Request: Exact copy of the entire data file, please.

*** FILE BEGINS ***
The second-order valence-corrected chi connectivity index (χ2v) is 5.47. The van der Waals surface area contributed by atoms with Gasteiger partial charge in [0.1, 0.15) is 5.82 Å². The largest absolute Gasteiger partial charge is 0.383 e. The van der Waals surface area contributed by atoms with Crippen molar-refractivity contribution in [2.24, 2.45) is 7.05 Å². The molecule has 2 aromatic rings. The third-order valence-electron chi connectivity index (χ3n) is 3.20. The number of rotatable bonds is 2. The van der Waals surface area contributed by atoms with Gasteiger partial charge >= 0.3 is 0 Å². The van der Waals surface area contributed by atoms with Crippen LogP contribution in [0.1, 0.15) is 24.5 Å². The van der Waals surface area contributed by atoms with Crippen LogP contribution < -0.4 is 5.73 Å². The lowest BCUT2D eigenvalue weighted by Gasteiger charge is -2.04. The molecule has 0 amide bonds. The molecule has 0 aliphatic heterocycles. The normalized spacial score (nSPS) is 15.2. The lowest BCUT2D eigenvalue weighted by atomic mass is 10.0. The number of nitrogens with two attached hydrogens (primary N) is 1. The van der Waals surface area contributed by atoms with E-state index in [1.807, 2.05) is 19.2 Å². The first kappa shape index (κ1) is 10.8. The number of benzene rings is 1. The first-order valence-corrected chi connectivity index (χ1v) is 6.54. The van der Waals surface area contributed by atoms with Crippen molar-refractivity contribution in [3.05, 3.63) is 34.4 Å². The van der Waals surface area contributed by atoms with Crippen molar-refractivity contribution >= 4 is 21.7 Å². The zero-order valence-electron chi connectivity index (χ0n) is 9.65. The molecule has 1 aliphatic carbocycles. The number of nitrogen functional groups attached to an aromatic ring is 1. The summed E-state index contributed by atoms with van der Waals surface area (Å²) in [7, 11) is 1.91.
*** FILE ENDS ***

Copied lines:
The second-order valence-corrected chi connectivity index (χ2v) is 5.47. The van der Waals surface area contributed by atoms with Gasteiger partial charge in [0.1, 0.15) is 5.82 Å². The largest absolute Gasteiger partial charge is 0.383 e. The van der Waals surface area contributed by atoms with Crippen molar-refractivity contribution in [2.24, 2.45) is 7.05 Å². The molecule has 2 aromatic rings. The third-order valence-electron chi connectivity index (χ3n) is 3.20. The number of rotatable bonds is 2. The van der Waals surface area contributed by atoms with Gasteiger partial charge >= 0.3 is 0 Å². The van der Waals surface area contributed by atoms with Crippen LogP contribution in [0.1, 0.15) is 24.5 Å². The van der Waals surface area contributed by atoms with Crippen LogP contribution < -0.4 is 5.73 Å². The lowest BCUT2D eigenvalue weighted by Gasteiger charge is -2.04. The molecule has 0 amide bonds. The molecule has 0 aliphatic heterocycles. The normalized spacial score (nSPS) is 15.2. The lowest BCUT2D eigenvalue weighted by atomic mass is 10.0. The number of nitrogens with two attached hydrogens (primary N) is 1. The van der Waals surface area contributed by atoms with E-state index in [1.807, 2.05) is 19.2 Å². The first kappa shape index (κ1) is 10.8. The number of benzene rings is 1. The first-order valence-corrected chi connectivity index (χ1v) is 6.54. The van der Waals surface area contributed by atoms with Crippen molar-refractivity contribution in [3.05, 3.63) is 34.4 Å². The van der Waals surface area contributed by atoms with Crippen molar-refractivity contribution >= 4 is 21.7 Å². The zero-order valence-electron chi connectivity index (χ0n) is 9.65. The molecule has 1 aliphatic carbocycles. The number of nitrogen functional groups attached to an aromatic ring is 1. The summed E-state index contributed by atoms with van der Waals surface area (Å²) in [7, 11) is 1.91.